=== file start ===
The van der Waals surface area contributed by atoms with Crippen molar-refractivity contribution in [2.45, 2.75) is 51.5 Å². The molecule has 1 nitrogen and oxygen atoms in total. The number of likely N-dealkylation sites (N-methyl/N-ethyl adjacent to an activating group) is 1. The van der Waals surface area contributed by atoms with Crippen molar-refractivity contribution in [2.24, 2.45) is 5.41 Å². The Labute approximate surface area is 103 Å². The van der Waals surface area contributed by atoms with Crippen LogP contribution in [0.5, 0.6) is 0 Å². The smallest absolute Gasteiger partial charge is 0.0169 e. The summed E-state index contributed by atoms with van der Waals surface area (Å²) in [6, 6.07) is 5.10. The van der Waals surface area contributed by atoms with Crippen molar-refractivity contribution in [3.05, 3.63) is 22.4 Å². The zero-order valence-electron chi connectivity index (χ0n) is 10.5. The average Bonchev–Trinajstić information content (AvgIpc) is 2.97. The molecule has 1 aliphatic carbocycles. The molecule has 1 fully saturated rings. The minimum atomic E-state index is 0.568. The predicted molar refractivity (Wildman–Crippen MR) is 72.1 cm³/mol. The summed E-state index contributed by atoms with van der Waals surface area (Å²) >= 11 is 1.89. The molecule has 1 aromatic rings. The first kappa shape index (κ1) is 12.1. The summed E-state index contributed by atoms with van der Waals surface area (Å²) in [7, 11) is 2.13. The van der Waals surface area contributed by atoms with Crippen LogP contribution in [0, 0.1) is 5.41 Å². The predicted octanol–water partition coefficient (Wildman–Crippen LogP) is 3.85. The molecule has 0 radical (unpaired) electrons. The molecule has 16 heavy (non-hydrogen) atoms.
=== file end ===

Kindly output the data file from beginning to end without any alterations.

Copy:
The van der Waals surface area contributed by atoms with Crippen molar-refractivity contribution in [2.45, 2.75) is 51.5 Å². The molecule has 1 nitrogen and oxygen atoms in total. The number of likely N-dealkylation sites (N-methyl/N-ethyl adjacent to an activating group) is 1. The van der Waals surface area contributed by atoms with Crippen molar-refractivity contribution in [2.24, 2.45) is 5.41 Å². The Labute approximate surface area is 103 Å². The van der Waals surface area contributed by atoms with Crippen LogP contribution in [0.5, 0.6) is 0 Å². The smallest absolute Gasteiger partial charge is 0.0169 e. The summed E-state index contributed by atoms with van der Waals surface area (Å²) in [6, 6.07) is 5.10. The van der Waals surface area contributed by atoms with Crippen molar-refractivity contribution in [3.05, 3.63) is 22.4 Å². The zero-order valence-electron chi connectivity index (χ0n) is 10.5. The average Bonchev–Trinajstić information content (AvgIpc) is 2.97. The molecule has 1 aliphatic carbocycles. The molecule has 1 fully saturated rings. The minimum atomic E-state index is 0.568. The predicted molar refractivity (Wildman–Crippen MR) is 72.1 cm³/mol. The summed E-state index contributed by atoms with van der Waals surface area (Å²) >= 11 is 1.89. The molecule has 1 aromatic rings. The first kappa shape index (κ1) is 12.1. The summed E-state index contributed by atoms with van der Waals surface area (Å²) in [7, 11) is 2.13. The van der Waals surface area contributed by atoms with Crippen LogP contribution in [0, 0.1) is 5.41 Å². The predicted octanol–water partition coefficient (Wildman–Crippen LogP) is 3.85. The molecule has 0 radical (unpaired) electrons. The molecule has 16 heavy (non-hydrogen) atoms.